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Zen Peacekeeper.







Zen of giving and receiving: a Buddhist take on effective aid

Friday, April 30, 2010 by Marianne Elliott

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The past few days there has been a lot of discussion about effective aid and good intentions. It was triggered by the plan to send one million used t-shirts to Africa.

There is widespread agreement amongst international development professionals that this is not good aid. In fact, it has the potential to be quite harmful.

The few voices from the ground that I’ve seen in this debate (which is to say, the few voices from Africa) are also in agreement that this is not a good way to help reduce poverty.

The good news is that the people behind the idea have responded. The latest update on their site reads:

We have heard you and we are making sure we are doing the right thing. There are changes coming … Please understand we are listening and we care about making a difference around the world.

I was tweeting about this the other day when a follower of mine challenged me. She didn’t think it sat well with my ‘zen’ approach to life:

“Zen teaches us to take with gratitude what we are offered. “Give us cash only” is not exactly honouring the spirit of giving.”

It is true that one of the vows of the Zen priest ordination is:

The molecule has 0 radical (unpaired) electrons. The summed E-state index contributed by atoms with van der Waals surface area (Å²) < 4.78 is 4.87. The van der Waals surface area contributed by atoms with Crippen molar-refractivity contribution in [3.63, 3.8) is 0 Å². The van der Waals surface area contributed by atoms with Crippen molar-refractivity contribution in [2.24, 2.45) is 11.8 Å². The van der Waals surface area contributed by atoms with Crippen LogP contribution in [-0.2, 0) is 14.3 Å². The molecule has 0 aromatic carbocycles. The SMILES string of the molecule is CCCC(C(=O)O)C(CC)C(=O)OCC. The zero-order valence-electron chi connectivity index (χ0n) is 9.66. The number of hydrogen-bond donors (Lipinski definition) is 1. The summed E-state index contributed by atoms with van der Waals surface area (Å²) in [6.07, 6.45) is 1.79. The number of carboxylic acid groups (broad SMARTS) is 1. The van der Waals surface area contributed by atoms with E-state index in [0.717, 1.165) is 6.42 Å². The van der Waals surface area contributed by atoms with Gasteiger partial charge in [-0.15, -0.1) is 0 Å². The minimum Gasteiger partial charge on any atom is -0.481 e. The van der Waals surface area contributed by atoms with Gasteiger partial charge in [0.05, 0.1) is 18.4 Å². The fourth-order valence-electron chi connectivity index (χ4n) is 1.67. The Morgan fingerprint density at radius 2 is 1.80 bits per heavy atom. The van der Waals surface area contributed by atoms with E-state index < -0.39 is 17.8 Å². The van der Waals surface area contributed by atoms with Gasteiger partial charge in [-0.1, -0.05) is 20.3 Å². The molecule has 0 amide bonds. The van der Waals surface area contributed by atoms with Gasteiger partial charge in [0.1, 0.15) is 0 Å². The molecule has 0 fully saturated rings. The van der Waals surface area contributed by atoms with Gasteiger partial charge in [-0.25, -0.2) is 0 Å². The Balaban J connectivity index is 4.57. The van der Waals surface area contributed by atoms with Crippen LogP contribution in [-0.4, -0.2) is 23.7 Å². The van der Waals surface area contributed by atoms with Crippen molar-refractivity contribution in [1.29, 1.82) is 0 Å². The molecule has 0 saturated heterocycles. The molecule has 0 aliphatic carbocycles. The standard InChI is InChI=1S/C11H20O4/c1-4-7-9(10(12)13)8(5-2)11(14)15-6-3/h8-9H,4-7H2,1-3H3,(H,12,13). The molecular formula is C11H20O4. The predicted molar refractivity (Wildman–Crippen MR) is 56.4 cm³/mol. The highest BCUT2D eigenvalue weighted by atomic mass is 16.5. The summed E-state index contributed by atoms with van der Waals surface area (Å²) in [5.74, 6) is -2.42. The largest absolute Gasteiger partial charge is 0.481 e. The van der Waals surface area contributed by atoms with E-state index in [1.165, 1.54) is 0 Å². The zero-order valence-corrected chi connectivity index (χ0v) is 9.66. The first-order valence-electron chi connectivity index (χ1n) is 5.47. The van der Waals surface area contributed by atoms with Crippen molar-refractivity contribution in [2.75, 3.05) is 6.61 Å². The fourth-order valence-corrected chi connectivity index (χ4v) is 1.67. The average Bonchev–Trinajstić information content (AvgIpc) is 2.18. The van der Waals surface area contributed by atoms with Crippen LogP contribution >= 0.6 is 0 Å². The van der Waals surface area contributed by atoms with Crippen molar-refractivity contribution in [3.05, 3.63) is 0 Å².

I vow to take what I am given.

Now, I’m no Zen priest, but as a Zen Peacekeeper I wholeheartedly embrace this vow and I practice it every day. It’s the practice of ‘dana’ or generosity. It’s the principle behind my yoga classes, for which I invite you to pay what you can afford and at which I accept what I’m given with gratitude.

I also fail at it every day.

I guess that’s why we call it ‘practice’.

But when I tweeted: “Your old stuff is not good aid”, I wasn’t saying “I don’t want your old stuff.”

What I was really saying was “Our old stuff is not good aid.” (This seems to bear repeating over and over again, so here are 6 questions to ask before sending things overseas)

So here are a few thoughts about a Zen approach to effective aid.

1. Aid is about more than generosity.

Firstly, aid is not only about generosity. Aid is also about the first ethical precept of Buddhism (which is also the first yama of yoga) – ‘do no harm’.

As Karen Maezen Miller put it:

The slightest trace of self (in the act of giving) and it is not dana, it’s self-aggrandizement and it always does harm.

Aid is also a process of rebalancing an imbalanced and profoundly unjust global economic system. In Buddhist terms, therefore, aid is also about the second ethical precept – ‘do not take what is not yours to take’. It’s about recognising that we have taken what wasn’t ours to take, and acting to redress that.

Of course, it’s only because of the illusion of separation that we’ve allowed these injustices to happen in the first place. Injustice relies on the illusion that what happens in Uganda isn’t happening to me.